Doing Well By Doing Good
Membership retention is the one weightiest factor in running your business, after winning initial sign-ups. I’ve been reminded of this because, according to the author of the book Blue Zones, Dan Buettner, almost all of your members will drop out within three years of first signing up. This is your recidivism rate. Improving and extending these numbers will reduce the turnover rate at your gym.
The Importance Of Membership Retention
Your revenue is going to benefit from marginally extending the averages on your memberships. Revenue comes from your subscriptions and if you are doing the sort of memberships that are popular these days that means that the majority of your income arrives in equal lumps from each member, each month. So if the average membership length is twelve months and you extend that by one month to thirteen then you have increased your per-member lifetime revenue by 8%.
The cost of adding memberships are more front-loaded, as the cost of finding new members and getting them on board, with a minimal cost on a monthly basis. Basically this means that your fixed costs are a bigger part of your budget than your variable costs. The basic point here is that when members stick around longer your revenue goes up and at the same time it takes less to keep your gym at full occupancy.
Blue Zone Spoiler Alert
The concept of Blue Zones asks the question of what helps people live the longest and most productive lives. In the book the author asks what is the cause of longevity and answers that it is habits. Researchers discovered that people who live in certain specific regions of the world have exceptionally long life spans. They also found that the common factors included cultures that support moderate exercise and simple fresh diets and a sense of purpose in life.
The key feature turns out to be the culture and community to which people belong that ensures that the habits are followed. So, I don’t think that it’s too big a leap to say that, as gym trainers and employees and owners, we are doing good work by creating a supporting environment and encouraging people to be fit.
Tools For Cleanliness Community And Hope
There are a few things that you can do to help improve your recidivism rate and reduce your membership turnover:
- Live your values
- Be aware of best practices in your marketplace
- Be approachable and responsive
I do believe that it all comes back to the values that make a successful fitness related enterprise. The habits that support longevity reminds me an awful lot of the values that are at the core of any fitness related business. By living those values more closely I think that you can improve your membership retention rates. Be prepared for the "grass is greener" argument by being knowledgeable about the alternative offerings in your marketplace.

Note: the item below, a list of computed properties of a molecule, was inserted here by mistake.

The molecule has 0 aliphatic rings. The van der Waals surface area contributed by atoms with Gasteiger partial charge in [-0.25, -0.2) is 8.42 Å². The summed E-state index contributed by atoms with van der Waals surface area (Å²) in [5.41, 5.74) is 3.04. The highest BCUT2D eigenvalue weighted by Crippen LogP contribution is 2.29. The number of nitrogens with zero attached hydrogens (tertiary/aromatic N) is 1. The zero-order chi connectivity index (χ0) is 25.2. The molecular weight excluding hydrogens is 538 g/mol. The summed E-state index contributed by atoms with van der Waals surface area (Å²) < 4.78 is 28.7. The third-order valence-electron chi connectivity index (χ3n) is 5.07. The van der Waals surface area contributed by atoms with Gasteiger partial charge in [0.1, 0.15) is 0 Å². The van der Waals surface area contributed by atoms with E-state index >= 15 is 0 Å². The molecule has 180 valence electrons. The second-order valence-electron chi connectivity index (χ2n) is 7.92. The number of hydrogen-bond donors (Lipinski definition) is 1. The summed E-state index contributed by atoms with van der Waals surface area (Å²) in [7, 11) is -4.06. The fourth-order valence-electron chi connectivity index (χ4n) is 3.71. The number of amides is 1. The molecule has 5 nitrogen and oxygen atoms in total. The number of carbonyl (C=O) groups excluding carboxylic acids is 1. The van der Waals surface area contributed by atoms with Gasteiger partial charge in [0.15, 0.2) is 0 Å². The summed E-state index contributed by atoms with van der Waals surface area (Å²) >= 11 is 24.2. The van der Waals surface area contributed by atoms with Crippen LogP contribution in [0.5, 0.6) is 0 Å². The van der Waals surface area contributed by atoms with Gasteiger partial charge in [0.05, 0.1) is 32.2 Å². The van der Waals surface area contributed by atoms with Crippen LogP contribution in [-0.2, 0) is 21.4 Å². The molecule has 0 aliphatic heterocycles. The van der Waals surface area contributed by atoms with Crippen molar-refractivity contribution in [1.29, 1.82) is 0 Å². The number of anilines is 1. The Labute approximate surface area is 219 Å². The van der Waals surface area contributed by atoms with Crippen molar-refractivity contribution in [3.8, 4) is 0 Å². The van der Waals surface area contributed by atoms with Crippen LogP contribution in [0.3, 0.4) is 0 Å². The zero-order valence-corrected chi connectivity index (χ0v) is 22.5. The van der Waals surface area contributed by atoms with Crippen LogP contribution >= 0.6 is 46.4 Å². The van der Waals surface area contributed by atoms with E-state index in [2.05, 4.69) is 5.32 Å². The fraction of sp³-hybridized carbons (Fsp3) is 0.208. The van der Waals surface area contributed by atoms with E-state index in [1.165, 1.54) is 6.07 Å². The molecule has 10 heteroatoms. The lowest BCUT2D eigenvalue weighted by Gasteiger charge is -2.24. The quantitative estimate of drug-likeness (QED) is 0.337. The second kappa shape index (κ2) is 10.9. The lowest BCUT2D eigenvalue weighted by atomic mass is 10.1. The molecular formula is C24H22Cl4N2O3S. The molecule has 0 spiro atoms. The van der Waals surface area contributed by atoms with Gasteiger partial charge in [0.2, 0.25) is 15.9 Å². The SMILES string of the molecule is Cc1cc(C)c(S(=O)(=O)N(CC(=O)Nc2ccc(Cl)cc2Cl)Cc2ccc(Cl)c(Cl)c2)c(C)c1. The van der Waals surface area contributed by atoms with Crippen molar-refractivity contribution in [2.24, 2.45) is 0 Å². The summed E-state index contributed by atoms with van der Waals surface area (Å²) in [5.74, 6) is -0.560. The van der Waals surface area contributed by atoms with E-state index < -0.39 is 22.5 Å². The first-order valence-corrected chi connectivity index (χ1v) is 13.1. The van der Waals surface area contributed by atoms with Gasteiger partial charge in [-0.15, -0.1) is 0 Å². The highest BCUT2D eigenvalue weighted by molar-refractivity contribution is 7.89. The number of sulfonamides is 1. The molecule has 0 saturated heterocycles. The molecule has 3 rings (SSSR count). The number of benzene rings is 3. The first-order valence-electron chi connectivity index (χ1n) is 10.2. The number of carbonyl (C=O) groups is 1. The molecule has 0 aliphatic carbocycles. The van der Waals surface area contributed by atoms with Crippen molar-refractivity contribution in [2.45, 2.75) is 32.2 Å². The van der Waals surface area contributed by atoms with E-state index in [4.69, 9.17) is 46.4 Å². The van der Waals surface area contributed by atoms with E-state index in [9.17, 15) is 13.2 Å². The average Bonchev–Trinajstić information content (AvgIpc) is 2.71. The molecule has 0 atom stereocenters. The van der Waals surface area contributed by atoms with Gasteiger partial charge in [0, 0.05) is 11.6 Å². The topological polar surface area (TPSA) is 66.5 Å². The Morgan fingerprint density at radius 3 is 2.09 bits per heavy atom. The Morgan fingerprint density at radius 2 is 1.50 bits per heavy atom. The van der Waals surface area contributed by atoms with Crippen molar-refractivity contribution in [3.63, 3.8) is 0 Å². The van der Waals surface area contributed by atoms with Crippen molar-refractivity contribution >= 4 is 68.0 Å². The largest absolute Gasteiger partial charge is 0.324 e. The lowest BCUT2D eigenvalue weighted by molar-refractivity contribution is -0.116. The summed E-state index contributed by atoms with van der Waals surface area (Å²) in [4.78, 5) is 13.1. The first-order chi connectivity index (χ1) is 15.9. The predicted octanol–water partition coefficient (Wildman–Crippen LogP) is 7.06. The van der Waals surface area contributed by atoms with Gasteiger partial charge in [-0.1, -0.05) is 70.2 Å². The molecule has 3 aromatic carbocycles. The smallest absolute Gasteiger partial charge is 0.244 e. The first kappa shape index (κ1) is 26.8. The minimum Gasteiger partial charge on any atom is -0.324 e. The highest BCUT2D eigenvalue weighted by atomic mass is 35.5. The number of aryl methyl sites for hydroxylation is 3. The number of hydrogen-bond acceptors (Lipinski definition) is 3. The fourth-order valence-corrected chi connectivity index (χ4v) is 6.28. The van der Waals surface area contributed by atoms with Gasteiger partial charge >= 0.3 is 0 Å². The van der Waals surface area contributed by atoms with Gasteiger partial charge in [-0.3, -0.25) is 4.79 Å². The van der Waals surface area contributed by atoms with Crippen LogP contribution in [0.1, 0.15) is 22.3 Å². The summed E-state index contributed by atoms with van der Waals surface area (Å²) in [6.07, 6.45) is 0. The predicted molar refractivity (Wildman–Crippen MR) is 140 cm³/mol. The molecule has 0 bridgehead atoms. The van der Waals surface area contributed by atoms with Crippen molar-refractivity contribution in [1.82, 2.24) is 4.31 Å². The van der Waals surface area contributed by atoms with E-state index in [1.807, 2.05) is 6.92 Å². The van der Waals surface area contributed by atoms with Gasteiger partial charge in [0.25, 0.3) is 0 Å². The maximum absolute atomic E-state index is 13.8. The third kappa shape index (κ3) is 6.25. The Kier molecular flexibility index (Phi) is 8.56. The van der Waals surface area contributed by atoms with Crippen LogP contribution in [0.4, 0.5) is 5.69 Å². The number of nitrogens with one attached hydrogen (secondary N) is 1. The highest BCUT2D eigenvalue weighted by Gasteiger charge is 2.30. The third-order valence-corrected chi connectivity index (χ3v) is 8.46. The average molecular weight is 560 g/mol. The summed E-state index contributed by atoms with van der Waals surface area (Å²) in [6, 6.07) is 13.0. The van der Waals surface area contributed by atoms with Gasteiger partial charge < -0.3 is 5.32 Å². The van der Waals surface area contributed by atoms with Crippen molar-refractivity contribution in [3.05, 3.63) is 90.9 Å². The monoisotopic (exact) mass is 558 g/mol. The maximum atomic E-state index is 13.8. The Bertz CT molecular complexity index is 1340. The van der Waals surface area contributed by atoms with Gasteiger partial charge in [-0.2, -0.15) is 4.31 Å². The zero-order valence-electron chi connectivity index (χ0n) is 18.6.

Finally, be approachable and responsive toward both your staff and to your members. If you have good communication channels you will be able to respond to challenges and get more chances to fix problems when people are comfortable bringing them to you.
The Insight Membership Retention Tool
The member retention tool in the Gym Insight management software is a part of our system so that you can know when members are at risk of quitting or it is nearing renewal time. Keeping the members that you have is so much easier than trying to find new ones. It’s also good for people when you keep them involved and active. It may help your business numbers but if you can do a good thing like adding 8% to the length and productivity of peoples’ lives then you are helping everyone, are you not?
Membership Longevity Contributes To Actual Longevity
The result is that you have more members over which to spread your costs, i.e., lower overheads per member and more total revenue per member. The social benefits are even greater; by aspiring to the highest level you will create a feedback loop that keeps your gym full and creates health in the community.
When you use Gym Insight to monitor potential cancellations and respond to turnover, you have a control panel that helps you help others and keep your business doing well by doing good for everyone.
Buettner, Dan. The Blue Zones: Lessons for Living Longer From the People Who’ve Lived the Longest. Washington, D.C.: National Geographic Society, 2008.
-. The World We Build – Dan Buettner Zeitgeist Americas 2012. ZeitgeistMinds. https://youtu.be/m8Oq0nVQI1s?t=8m10s .
Contributors, Wikipedia. Hawthorne Effect. June 4, 2014. https://en.wikipedia.org/w/index.php?title=Hawthorne_effect&oldid=611593650 (accessed July 7, 2014).
Fagan, Lawrence. The Insight Retention Tool. https://gyminsight.com/members.html#retention .
-. The Value of Clean Working. January 9, 2014. https://blog.gyminsight.com/2014/01/the-value-of-clean-working/ (accessed June 19, 2014).
Singer, Natasha. “Your Recycled Resolutions Are a Boon for Business.” New York Times (The New York Times Company), December 2011.